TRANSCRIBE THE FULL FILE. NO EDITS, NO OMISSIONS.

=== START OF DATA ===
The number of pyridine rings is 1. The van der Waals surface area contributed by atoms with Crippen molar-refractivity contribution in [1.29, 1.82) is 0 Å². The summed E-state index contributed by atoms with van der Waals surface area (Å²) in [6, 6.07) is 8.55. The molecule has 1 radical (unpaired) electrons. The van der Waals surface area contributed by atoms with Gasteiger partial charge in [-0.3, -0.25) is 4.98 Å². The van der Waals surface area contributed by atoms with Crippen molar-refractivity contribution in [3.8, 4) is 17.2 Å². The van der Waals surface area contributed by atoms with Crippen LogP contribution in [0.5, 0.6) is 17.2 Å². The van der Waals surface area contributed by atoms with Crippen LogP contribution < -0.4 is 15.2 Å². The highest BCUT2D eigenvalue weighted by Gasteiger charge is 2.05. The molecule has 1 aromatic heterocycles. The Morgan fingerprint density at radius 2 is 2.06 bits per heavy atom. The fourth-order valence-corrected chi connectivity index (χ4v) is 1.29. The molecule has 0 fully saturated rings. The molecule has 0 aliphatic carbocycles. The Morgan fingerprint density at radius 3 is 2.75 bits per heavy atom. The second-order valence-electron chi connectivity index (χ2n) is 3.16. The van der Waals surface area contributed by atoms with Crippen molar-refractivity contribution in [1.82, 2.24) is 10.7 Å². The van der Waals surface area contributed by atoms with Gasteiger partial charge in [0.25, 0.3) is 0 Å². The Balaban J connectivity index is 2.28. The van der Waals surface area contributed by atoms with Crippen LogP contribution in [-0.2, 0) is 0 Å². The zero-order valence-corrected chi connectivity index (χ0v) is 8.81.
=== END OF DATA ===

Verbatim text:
The number of pyridine rings is 1. The van der Waals surface area contributed by atoms with Crippen molar-refractivity contribution in [1.29, 1.82) is 0 Å². The summed E-state index contributed by atoms with van der Waals surface area (Å²) in [6, 6.07) is 8.55. The molecule has 1 radical (unpaired) electrons. The van der Waals surface area contributed by atoms with Gasteiger partial charge in [-0.3, -0.25) is 4.98 Å². The van der Waals surface area contributed by atoms with Crippen molar-refractivity contribution in [3.8, 4) is 17.2 Å². The van der Waals surface area contributed by atoms with Crippen LogP contribution in [0.5, 0.6) is 17.2 Å². The van der Waals surface area contributed by atoms with Crippen LogP contribution < -0.4 is 15.2 Å². The highest BCUT2D eigenvalue weighted by Gasteiger charge is 2.05. The molecule has 1 aromatic heterocycles. The Morgan fingerprint density at radius 2 is 2.06 bits per heavy atom. The fourth-order valence-corrected chi connectivity index (χ4v) is 1.29. The molecule has 0 fully saturated rings. The molecule has 0 aliphatic carbocycles. The Morgan fingerprint density at radius 3 is 2.75 bits per heavy atom. The second-order valence-electron chi connectivity index (χ2n) is 3.16. The van der Waals surface area contributed by atoms with Crippen molar-refractivity contribution in [1.82, 2.24) is 10.7 Å². The van der Waals surface area contributed by atoms with Gasteiger partial charge in [0.25, 0.3) is 0 Å². The Balaban J connectivity index is 2.28. The van der Waals surface area contributed by atoms with Crippen LogP contribution in [-0.2, 0) is 0 Å². The zero-order valence-corrected chi connectivity index (χ0v) is 8.81.